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Adapting Reading and Math Materials in the Inclusive Classroom

Descriptions of eight principles for making reading and math adaptations in the inclusive classroom.
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5. Intentional

Successful adaptations should be part of a comprehensive plan for the student with disabilities.

Classroom observations reveal that general education teachers do make some adaptations for students with mild disabilities. Most frequently, adaptations are made during a lesson when a student doesn't seem to be grasping a concept or mastering a skill. However, such adaptations tend to be idiosyncratic, incidental, and not part of a comprehensive plan for the student. While some on-the-spot adaptations are warranted, successful adaptations should be used routinely and be part of a larger plan to help students grow toward independence.

Adaptations should also be planned in light of the goals set in the student's Individualized Education Plan (IEP). A makeshift adaptation may be “overkill” or inadequate when considered in this longer-range context. Also, an adaptation should consider the goals set by the state or district, as well as the assessment process for students with disabilities. View the Making Adaptations for Disabled Students chart to see a list of questions to use in creating intentional adaptations.

6. Beneficial

Successful adaptations should benefit the student with disabilities and enhance, or at least not detract from, the learning of other students in the classroom.

An adaptation should provide an educational benefit for the student with disabilities. However, some adaptations are just good teaching techniques that can be used with all students in the classroom. For example, study guides to help students read difficult information can benefit students at all achievement levels.

When considering the selection of an adaptation, the teacher should also bear in mind the needs of students with language differences. If teachers have to make separate adaptations for students with disabilities and for students with language differences, they may be tempted not to make adaptations at all. Students with disabilities and those with language differences have unique learning needs, and teachers should not lump those differential needs into one package. However, many adaptations, such as graphic organizers, are recommended for both groups of students. To the degree that it is possible, teachers should implement adaptations that meet a wide array of student needs.

Finally, a common issue confronting teachers is the “Robin Hood” effect. Some parents, teachers, administrators, and even students are concerned that adaptations require stealing time and resources from the “rich” (higher-achieving students) to give to the “poor” (lower-achieving students). The Making Adaptations for Disabled Students chart is helpful in selecting and implementing beneficial adaptations.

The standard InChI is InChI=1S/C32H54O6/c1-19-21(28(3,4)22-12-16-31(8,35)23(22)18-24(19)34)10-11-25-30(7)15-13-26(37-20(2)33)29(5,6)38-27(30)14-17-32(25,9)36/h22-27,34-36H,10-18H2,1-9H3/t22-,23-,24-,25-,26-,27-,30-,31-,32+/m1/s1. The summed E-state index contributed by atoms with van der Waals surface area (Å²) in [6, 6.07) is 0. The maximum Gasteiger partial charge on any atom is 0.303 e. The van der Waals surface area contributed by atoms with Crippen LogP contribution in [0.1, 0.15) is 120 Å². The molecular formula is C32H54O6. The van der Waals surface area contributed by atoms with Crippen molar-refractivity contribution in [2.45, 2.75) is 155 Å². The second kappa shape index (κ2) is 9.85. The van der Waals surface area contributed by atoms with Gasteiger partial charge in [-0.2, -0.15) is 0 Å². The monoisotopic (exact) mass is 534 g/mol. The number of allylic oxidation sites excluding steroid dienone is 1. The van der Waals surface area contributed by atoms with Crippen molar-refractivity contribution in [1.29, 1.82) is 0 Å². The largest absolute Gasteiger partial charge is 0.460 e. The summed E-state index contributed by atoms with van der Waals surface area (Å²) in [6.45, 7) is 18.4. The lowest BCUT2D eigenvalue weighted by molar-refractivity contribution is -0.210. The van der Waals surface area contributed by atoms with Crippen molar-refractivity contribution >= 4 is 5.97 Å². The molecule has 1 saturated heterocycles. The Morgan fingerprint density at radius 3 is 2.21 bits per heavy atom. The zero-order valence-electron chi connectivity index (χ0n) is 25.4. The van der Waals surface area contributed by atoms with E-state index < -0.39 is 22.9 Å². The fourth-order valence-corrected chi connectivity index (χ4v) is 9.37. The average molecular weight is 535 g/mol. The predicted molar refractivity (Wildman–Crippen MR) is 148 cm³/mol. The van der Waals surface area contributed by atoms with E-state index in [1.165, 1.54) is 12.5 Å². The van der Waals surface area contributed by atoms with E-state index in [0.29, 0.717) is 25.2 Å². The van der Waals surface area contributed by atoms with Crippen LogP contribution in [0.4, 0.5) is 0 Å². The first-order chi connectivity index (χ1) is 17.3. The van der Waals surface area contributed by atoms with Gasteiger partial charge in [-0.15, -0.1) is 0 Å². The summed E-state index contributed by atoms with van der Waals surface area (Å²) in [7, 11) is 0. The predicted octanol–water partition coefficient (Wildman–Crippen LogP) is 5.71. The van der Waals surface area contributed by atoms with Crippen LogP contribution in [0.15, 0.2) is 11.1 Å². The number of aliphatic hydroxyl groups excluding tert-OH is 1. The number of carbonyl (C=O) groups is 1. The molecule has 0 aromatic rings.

7. Limelight

Successful adaptations do not place undue attention on the student with disabilities or put the student in a potentially embarrassing situation.

Parents, teachers, and students are all concerned about a child appearing different from other students. As much as possible, the adaptation should be a normal part of the classroom activities. Thus, it is important to think of the the questions in the Making Adaptations for Disabled Students chart when planning for implementation of an adaptation.

8. Evaluated

Successful adaptations are continually evaluated.

Once an adaptation is implemented, it needs to be evaluated periodically. The teacher should evaluate the adaptation to see whether desired results are being obtained. If the adaptation is helping the students achieve the desired results, then fading or perhaps elimination the adaptation may be appropriate. If it is not, then adjustments and alternatives need to be considered.

The evaluation process should also engage parents, students, and, when possible, administration and support personnel. In some districts, support team and IEP meetings include the parents, teacher, resource teacher, administrator, school psychologist, speech pathologist, and others. During parent conferences the adaptation can be explained and reviewed to obtain parental input about the academic and social impact of the adaptation. Even very young students have definite opinions about what helps them learn and what does not.

From time to time student evaluations of an adaptation can be conducted to find out what students think. Questions to guide thinking about evaluation can be found in the Making Adaptations for Disabled Students chart.

More articles on Adapting Reading and Math Materials for the Inclusive Classroom.

CEC
Provided in partnership with The Council for Exceptional Children.

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